Living with the Bomb: American and Japanese Cultural Conflicts in the Nuclear Age

By Mark Selden; Laura Hein | Go to book overview

Notes
I.
On the "A-bomb question" in Japanese memory, the best collection of sources is Odagiri Hideo, ed., Shinbun shiryo: Genbaku (Newspaper materials: The atomic bomb) ( Tokyo: Nichon Tosho Senta, 1987- 1988), which contains, in two large volumes, a wide variety of clippings from eight major newspapers from 1945 to 1980.
2.
See, for example, Asada Sadao, Busshu daitoryo to genbaku toka mondai" (President Bush and the A-bomb question), Sankei Shinbun, December 4, 1991.
3.
Asada, 'Genbaku kitte' ga kataru mono" (The meaning of the "A-bomb stamp"), Sankei Shinbun, December 21, 1994. For an English translation, see "The Flap over the A-Bomb Stamp: How Japanese and American Historical Perceptions Differ," Japan Echo 22 (summer 1995): 79.
4.
The breakdown of the reaction of Hiroshima--Nagasaki residents to the atomic bombing was as follows: fear/terror (47%); fear for own life (16%); admiration--impressed by the scientific power behind the bomb (26%); jealousy--why couldn't Japan make such a bomb? (3%); anger--bomb is cruel, inhuman, barbarous (17%); hatred of United States specifically because of A-bomb use (2%); no reaction indicated (11%). United States Strategic Bombing Survey, Effects of Strategic Bombing on Japanese Morale, Report on the Pacific War, no. 14 ( Washington, DC: U.S. Government Printing Office, 1947), 3, 91-97.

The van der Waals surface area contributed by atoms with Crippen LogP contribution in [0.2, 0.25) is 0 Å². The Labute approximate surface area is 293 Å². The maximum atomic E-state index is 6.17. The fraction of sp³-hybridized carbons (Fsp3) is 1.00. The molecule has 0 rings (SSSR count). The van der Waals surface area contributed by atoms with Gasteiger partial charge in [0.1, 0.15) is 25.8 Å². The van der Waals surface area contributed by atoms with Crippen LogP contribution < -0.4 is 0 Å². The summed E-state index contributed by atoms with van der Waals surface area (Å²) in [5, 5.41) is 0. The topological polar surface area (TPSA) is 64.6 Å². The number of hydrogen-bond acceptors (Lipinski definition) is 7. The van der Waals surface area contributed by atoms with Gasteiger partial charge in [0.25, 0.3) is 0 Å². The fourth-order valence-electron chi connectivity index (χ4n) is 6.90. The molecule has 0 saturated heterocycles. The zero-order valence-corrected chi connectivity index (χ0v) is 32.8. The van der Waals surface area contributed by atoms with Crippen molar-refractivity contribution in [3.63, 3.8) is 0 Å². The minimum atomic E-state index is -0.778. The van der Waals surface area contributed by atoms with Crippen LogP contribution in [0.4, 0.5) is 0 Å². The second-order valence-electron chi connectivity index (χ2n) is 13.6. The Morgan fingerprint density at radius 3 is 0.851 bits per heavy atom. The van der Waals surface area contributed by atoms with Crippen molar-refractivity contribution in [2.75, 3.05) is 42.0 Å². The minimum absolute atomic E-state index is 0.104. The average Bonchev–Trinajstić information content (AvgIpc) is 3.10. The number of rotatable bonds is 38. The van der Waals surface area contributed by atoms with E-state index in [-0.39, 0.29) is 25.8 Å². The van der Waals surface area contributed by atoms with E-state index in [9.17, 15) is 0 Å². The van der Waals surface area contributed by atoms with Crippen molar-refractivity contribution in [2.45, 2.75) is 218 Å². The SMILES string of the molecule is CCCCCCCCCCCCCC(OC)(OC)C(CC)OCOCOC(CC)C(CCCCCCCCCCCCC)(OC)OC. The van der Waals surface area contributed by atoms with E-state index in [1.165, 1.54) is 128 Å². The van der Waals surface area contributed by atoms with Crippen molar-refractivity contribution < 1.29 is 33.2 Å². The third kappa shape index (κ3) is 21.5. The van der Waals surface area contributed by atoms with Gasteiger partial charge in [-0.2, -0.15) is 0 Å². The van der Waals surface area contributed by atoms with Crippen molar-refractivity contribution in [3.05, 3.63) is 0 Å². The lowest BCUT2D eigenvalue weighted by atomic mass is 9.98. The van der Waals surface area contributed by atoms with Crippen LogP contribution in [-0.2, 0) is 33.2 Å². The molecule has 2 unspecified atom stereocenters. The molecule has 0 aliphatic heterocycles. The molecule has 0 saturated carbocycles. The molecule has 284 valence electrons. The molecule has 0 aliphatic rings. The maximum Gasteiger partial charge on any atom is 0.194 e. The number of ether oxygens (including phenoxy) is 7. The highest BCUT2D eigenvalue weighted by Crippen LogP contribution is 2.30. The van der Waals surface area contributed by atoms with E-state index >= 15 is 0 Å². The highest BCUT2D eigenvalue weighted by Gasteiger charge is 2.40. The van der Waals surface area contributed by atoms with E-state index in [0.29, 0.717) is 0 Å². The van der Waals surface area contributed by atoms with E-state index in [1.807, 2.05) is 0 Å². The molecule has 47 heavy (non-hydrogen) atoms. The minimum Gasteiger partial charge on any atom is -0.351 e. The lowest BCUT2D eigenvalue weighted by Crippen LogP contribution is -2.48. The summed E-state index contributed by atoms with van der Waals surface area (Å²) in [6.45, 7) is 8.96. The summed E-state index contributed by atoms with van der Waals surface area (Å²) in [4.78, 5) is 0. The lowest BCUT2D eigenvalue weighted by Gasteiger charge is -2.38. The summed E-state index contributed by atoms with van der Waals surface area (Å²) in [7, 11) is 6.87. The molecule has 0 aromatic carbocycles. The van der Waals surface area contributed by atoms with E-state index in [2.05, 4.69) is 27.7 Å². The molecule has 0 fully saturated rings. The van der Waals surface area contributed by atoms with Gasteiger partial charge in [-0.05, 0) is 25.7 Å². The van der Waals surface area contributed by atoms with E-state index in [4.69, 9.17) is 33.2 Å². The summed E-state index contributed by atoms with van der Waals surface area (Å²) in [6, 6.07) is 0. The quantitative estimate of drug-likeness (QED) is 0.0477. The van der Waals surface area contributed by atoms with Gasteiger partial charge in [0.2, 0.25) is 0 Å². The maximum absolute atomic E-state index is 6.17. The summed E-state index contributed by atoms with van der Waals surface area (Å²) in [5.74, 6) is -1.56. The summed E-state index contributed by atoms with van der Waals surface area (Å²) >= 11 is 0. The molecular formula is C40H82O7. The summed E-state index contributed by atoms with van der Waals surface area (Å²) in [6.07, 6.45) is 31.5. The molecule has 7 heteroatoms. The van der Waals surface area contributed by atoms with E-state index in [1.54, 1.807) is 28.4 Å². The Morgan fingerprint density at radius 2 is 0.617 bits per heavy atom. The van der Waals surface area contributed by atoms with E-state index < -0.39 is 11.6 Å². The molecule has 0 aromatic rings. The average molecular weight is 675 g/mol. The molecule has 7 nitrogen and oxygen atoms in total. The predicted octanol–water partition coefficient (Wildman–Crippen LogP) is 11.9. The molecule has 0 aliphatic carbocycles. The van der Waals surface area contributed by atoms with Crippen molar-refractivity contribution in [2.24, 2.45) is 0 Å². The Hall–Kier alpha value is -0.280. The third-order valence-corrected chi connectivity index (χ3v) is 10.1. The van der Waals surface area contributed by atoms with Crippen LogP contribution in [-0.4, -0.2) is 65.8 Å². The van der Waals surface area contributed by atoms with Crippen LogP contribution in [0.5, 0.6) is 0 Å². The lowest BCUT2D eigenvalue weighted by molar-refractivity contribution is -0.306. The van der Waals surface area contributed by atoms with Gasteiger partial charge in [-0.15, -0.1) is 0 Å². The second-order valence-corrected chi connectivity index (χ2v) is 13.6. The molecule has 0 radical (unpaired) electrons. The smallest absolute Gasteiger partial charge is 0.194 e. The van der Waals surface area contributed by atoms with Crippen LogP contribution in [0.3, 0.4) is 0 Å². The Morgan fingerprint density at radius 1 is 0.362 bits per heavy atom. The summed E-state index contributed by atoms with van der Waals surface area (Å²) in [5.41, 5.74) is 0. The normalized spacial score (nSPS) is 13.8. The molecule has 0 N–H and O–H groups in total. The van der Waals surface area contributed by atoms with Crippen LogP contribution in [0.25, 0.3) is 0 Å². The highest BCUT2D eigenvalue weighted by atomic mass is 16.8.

5.
Monica Braw, The Atomic Bomb Suppressed: American Censorship in Occupied Japan, 1945-1949 (Armonk, NY: M.E. Sharpe, 1991), 92, 102-3, 151. The former members of the Civil Censorship Division of the General Headquarters recently testified that there were relatively few instances of deletion by the occupation authorities. The Japanese media, they said, practiced self-control. Asahi Shinbun. May 15, 1994.
6.
John Hersey, Hiroshima ( New York: Penguin, 1946); Japanese translation by Ishikawa Kinichi and Tanimoto Hiroshi ( Tokyo: Hosei Daigaku Shuppankai, 1949).
7.
P. M.S. Blackett, Fear, War, and the Bomb ( New York: Whittlesey, 1949); originally published as Military and Political Consequences of Atomic Energy ( London: 1948); Japanese translation by Tanaka Shinjiro ( Tokyo: Hosei Daigaku Shuppankai, 1951).
8.
Mainichi Shinbun, August 3, 1970.
9.
Chugoku Shinbun, July 23, 1971.
10.
Public Papers of the Presidents: Harry S Truman, 1945 ( Washington, DC: 1961), 203-14. It was only after this paper was published in its original form that I read Robert Litton and Greg Mitchell, Hiroshima in America: Fifty Years of Denial ( New York: Grossett Putnam, 1995)--the most detailed and systematic examination of American reaction to the bomb.
11.
Studs Terkel, "The Good War": Oral History of World War II ( New York: Pantheon Books, 1984).
12.
Paul Fussell, "Thank God for the Atom Bomb--Hiroshima: A Soldier's View," New Republic, August 22-29, 1981, 26-30.
13.
Paul S. Boyer, By the Bomb's Early Light: American Thought and Culture at the Dawn of the Atomic Age ( New York: Pantheon Books, 1985), 183-84; Spencer R. Weart , Nuclear Fear: A History of images ( Cambridge, MA: Harvard University Press, 1988), 106-9. For an overall treatment of the half-century since 1945, see Allan M. Winkler , Life under a Cloud: American Anxiety about the Atom ( New York: Oxford University Press, 1993).
14.
Michael J. Yavenditti, "The American People and the Use of Atomic Bombs on Japan: The 1940s," Historian 36 ( February 1974): 224-47; Yavenditti, "John Hersey and the American Conscience: The Reception of 'Hiroshima,''" Pacific Historical Review 43

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